Heating and cooling systems (HVAC) are huge energy-consumers, but they are also essential for comfortable living. Whether or not you realize it’s time, replacing your HVAC unit may be necessary to maintain the comfort of your home—and keeping your utility bills low. An old or inefficient unit can be detrimental to the environment, and nobody wants to be Jack Torrance at the end of The Shining when he realizes he forgot to check the boiler (in the novel, not the movie.)
However, replacing your HVAC unit can seem overwhelming. You have to determine if your unit is even ready for replacement and then balance the initial cost of purchase with the overall potential for savings.
Here’s how to reduce both the short-term and long-term expenses associated with HVAC replacement.
When You Should Replace Your HVAC Unit
Even if your unit is only ten years old, replacing it with a newer, ENERGY STAR labelled appliance could save as much as 20 percent on utility bills. Pay attention to how often your system breaks down, how noisy it is, and whether your energy costs have slowly increased over time. ENERGY STAR is a guaranteed way to find units that are meet the standards for energy efficiency.
When replacing an HVAC unit, you should replace all of the equipment at the same time. A mismatched system may not perform efficiently. While replacing selective parts, like the heat pump, could seem like a way to save money in the short term—you may actually be costing yourself more later.
You should also consider other energy improvements to your home before installing a new HVAC system. Conduct a home energy audit to assess ways to improve overall efficiency, leading to a better HVAC design for your home. You may discover that your home needs better insulation in the walls or attic, which will reduce the work for the new HVAC system.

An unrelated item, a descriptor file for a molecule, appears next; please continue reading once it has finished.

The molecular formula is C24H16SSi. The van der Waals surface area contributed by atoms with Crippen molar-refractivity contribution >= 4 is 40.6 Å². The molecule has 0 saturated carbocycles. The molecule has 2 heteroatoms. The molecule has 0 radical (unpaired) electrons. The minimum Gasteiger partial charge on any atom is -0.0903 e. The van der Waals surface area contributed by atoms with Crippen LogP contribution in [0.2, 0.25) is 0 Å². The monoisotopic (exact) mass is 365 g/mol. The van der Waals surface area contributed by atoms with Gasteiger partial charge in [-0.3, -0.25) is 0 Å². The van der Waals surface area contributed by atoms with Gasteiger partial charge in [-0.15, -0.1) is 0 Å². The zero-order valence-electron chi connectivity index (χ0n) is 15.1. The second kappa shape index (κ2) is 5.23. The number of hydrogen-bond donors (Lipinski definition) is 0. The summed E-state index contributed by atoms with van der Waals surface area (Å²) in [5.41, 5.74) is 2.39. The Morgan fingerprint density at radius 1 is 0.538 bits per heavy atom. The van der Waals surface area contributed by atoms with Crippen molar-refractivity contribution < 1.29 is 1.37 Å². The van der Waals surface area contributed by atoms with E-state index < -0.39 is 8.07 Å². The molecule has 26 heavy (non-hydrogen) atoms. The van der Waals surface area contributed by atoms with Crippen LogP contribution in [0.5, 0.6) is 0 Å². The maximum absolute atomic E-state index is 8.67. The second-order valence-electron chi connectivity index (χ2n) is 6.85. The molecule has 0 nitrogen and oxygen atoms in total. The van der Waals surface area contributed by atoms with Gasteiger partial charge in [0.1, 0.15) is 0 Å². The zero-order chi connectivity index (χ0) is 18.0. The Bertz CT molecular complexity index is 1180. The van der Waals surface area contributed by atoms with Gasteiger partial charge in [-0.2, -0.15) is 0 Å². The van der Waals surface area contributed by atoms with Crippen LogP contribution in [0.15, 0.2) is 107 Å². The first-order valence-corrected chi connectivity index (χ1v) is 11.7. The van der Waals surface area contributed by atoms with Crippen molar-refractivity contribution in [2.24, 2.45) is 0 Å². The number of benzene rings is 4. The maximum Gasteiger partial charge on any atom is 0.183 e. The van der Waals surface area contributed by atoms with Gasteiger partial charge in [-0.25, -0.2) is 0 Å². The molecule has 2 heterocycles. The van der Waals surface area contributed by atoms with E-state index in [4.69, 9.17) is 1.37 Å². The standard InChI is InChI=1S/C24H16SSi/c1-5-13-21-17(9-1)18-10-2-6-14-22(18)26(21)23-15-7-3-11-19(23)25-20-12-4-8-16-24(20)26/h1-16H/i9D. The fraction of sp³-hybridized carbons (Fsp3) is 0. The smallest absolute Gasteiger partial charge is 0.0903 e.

There are many choices for what kind of system you should buy. The efficiency of a heat and cooling system are expressed with different ratings. The Seasonal Energy Efficiency Ratio (SEER) number is measured for cooling systems, and most cooling systems today need to have a SEER rating of at least 13. Heating systems are measured by Heating Season Performance Factor (HSPF) and all heat pumps must have at least an HSPF of 7.7. While systems with higher SEERs and HSPFs may cost more initially, they actually have lower operating costs.
Look for Rebates
Once you research the time of unit you need, the next step to reduce costs is to seek out a utility rebate.
There are programs throughout the country that offer incentives for consumers to purchase energy efficient products. States offer different incentives, sometimes cash, for ENERGY STAR units. There are rebate finders you can use online and you can even find rebates targeting upgrades for other areas of your home—not just the HVAC unit!
Reduce Long Term Costs
After the purchase and submitting your rebate, strategically installing your HVAC unit can reduce long-term energy costs. Always consider the most energy-efficient unit you can find. Heating and cooling systems that use low water temperatures tend to cost less when reacting to indoor temperature changes.
Be strategic about consumption and what parts of your home your HVAC is needed the most. Programmable thermostats are useful for controlling the temperature in each room. The less energy you use, the less money you spend. Even spending a little bit more money on renewable energy sources, such as solar, is a smart idea when considering long term energy consumption.
Don’t let the initial cost of HVAC replacement intimate you from making the changes you need towards an energy efficient home. Once you have planned your replacement and found the resources you need, you can successfully reduce a lot of out of pocket costs.